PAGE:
This week, we caught up with Fergus O’Connor, Senior Time-based Media Technician. Time-based Media covers the installation and care of works of art which depend on technology and have duration as a dimension, such as artworks that use video, film, audio, 35 mm slide and computer-based technologies as well as performances and ‘intangible’ works. They have a fascinating and growing role at Tate, dealing simultaneously with the most cutting-edge technologies and those that are becoming rapidly obsolete (when was the last time you had to work with an audio cassette or a VHS tape?).
Fergus has been working on installing some of the most complex works in A Bigger Splash: Painting after Performance, and has given us a little peek into some of the challenges they faced and how they overcame them.
In terms of complexity, three of the more recent works in the latter part of the exhibition proved particularly challenging to install - either in finding creative solutions to do something totally new for Tate or making complicated systems feel clean and simple.
To achieve a sense of atmosphere in Room 9, Swan Lake by Karen Kilimik requires a haze machine, which accompanies the objects, lighting and soundtrack. This is the first time Tate has installed a hazer directly into one of the main gallery spaces and so all sorts of logistical challenges needed to be overcome during the process.
Due to the risk of inadvertently triggering the smoke detection system, we needed to adjust the fire alarm sensors and consider the ventilation. There are of course a wide range of smoke and haze devices on the market but from a conservation perspective we needed a fog solution which was primarily water-based. The dispersal time was also crucial so we could ensure the haze would not travel a sufficient distance to compromise any of the surrounding works. In the end, we chose a device with a suitably adjustable fan and pump system that was capable of running at low level continually all day. Due to the layout of objects access to the hazer is really quite limited, so to simplify the switch on/off procedure we also installed a wired analogue DMX remote control.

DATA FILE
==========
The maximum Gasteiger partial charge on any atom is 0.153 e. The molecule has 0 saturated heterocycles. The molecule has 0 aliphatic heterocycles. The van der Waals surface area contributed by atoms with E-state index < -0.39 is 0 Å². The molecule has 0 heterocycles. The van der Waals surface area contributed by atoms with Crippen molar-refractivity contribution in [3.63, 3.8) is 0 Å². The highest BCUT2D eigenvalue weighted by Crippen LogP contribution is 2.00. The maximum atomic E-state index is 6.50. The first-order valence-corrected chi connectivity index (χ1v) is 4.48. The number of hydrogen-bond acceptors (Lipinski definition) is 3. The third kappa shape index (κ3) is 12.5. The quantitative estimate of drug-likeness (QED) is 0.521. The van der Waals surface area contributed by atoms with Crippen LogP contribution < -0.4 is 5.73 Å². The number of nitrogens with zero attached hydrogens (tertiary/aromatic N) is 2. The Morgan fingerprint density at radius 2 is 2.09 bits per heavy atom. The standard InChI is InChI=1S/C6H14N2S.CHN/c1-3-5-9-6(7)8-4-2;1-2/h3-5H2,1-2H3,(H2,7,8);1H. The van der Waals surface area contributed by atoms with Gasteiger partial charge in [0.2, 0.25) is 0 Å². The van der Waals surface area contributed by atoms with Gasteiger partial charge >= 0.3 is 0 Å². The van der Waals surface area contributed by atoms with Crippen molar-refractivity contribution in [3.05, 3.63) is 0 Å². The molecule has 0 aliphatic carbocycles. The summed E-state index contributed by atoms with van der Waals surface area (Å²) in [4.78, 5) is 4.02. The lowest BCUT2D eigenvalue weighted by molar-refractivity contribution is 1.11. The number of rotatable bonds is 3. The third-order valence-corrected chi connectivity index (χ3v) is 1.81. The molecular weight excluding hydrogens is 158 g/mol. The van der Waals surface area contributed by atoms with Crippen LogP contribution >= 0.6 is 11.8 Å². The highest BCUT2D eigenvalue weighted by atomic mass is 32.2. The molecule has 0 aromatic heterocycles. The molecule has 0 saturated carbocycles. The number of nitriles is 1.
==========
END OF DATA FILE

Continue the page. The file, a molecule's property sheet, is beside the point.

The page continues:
Beyond room 10, we see one of Jutta Koether’s paintings suspended on a large sheet of freestanding glass. Jutta was also keen to show some of her supporting material via digital scans of books she had made, and so we had to find a way to do that. By installing an area of opaque vinyl to the back of the glass, and using a projector with long zoom lens, we were able to show a rolling slideshow directly behind the painting.
Ei Arakawa also presented us with some additional challenges in Room 11 with a series of 6 video works. A system was developed where each of the plasma screens has a digital media player mounted directly behind it, along with headphones and mini amplifiers for 3 of the films. Ensuring that all the audio, video and power cabling was run safely, whilst maintaining a minimal look and feel created a quite an interesting conundrum, but the overall result is quite satisfying in its simplicity.